When the diet industry markets a weight loss program, they usually focus on the end result or comparisons between what the person was like before and after they went on the program. For example, they will show a ‘before’ picture of a person looking miserable, with no makeup and wearing daggy clothes with an ‘after’ picture of someone looking happy, dressed well and all made up, who has lost weight. This often comes with a testimonial from the dieter who may typically say something like “I’m feeling more energized, I can finally go to the beach and I’ve met a new man and we’re about to be married”.
While weight loss may have its advantages, I have to question how much the emphasis on the benefits of losing weight, are giving people the impression that the achievement of other life goals are dependent on the successful achievement of reaching a ‘goal’ weight. What concerns me about this is that research demonstrates that diets generally aren’t successful in the long term. People may get to their goal weight but end up putting all the weight back on. That’s if they get to their goal weight to begin with! You never see any weight loss program advertise their statistics on how many people have actually reached their goal weight on their program. They probably have only advertised the one person who has achieved their ‘goal’ weight (yes, I am a bit skeptical!).
While it can be helpful to know your reasons for wanting to achieve any goals, telling yourself, “I’ll find a new partner or job once I’ve reached my goal weight” or “I’ll be more confident once I’ve lost weight” or “I’ll have more energy once I’ve lost weight” etc is not helpful. Certainly the marketing of many weight loss programs might make you think you have to be a certain size to achieve these things in life, however the truth is you can achieve these things regardless of your weight (unless perhaps, your dream job is to become a supermodel).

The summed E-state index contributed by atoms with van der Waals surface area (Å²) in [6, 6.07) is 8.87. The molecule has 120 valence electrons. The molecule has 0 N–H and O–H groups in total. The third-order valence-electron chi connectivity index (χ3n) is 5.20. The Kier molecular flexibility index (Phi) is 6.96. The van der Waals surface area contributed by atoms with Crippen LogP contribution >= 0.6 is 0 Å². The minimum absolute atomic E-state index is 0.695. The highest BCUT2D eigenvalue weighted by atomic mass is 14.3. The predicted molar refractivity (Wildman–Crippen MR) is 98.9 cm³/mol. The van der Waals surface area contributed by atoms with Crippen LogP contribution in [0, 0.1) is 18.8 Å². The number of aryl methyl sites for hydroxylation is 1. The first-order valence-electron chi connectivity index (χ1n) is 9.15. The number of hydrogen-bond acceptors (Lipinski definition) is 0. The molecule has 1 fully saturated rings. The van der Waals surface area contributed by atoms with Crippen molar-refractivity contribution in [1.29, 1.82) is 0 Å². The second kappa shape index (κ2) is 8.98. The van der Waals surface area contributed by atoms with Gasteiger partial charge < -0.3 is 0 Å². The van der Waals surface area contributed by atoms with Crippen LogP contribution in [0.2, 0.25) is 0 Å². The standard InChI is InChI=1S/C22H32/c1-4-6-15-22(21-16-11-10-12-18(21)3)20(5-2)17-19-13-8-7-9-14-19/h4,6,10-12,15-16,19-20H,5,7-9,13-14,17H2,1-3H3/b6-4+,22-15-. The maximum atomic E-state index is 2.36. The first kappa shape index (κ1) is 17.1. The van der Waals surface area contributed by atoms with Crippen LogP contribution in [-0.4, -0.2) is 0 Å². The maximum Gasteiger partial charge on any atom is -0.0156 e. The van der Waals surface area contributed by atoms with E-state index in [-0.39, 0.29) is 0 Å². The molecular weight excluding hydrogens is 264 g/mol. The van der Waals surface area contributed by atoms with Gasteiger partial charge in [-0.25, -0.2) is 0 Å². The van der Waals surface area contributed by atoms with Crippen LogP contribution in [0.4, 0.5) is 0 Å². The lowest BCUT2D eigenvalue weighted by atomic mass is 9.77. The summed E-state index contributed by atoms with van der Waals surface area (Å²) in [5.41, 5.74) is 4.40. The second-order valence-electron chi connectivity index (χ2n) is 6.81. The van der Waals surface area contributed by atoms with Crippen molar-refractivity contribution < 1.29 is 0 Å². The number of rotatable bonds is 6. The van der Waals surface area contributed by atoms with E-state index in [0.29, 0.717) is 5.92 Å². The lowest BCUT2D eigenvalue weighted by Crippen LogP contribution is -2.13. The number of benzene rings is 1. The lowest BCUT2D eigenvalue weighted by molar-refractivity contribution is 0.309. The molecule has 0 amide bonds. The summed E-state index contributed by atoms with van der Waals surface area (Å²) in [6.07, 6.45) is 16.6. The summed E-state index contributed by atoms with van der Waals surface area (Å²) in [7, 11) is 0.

There is a real danger in making life dreams and goals dependent on your weight. If the diet doesn’t work (as diets often don’t), those life goals that have depended on attainment of a ‘goal’ weight, may end up as collateral damage. Are you prepared to put off important life dreams until you’ve reached a goal that may not have been realistic to start with? The ‘real’ reasons for people wanting to lose weight are not weight loss per se, but what can happen as a result of the weight loss. That is, to feel healthier, look better, fit into ‘sexy’ clothes, feel more confident, attract a new partner etc. All of these are independent of being at a ‘goal’ weight. So if weight loss is your goal, perhaps a healthier approach might be to ask yourself, what your reasons for losing weight are and determine how you can act on those reasons now, rather than making them dependent on a number on a scale that might not be realistic or achievable in the long run.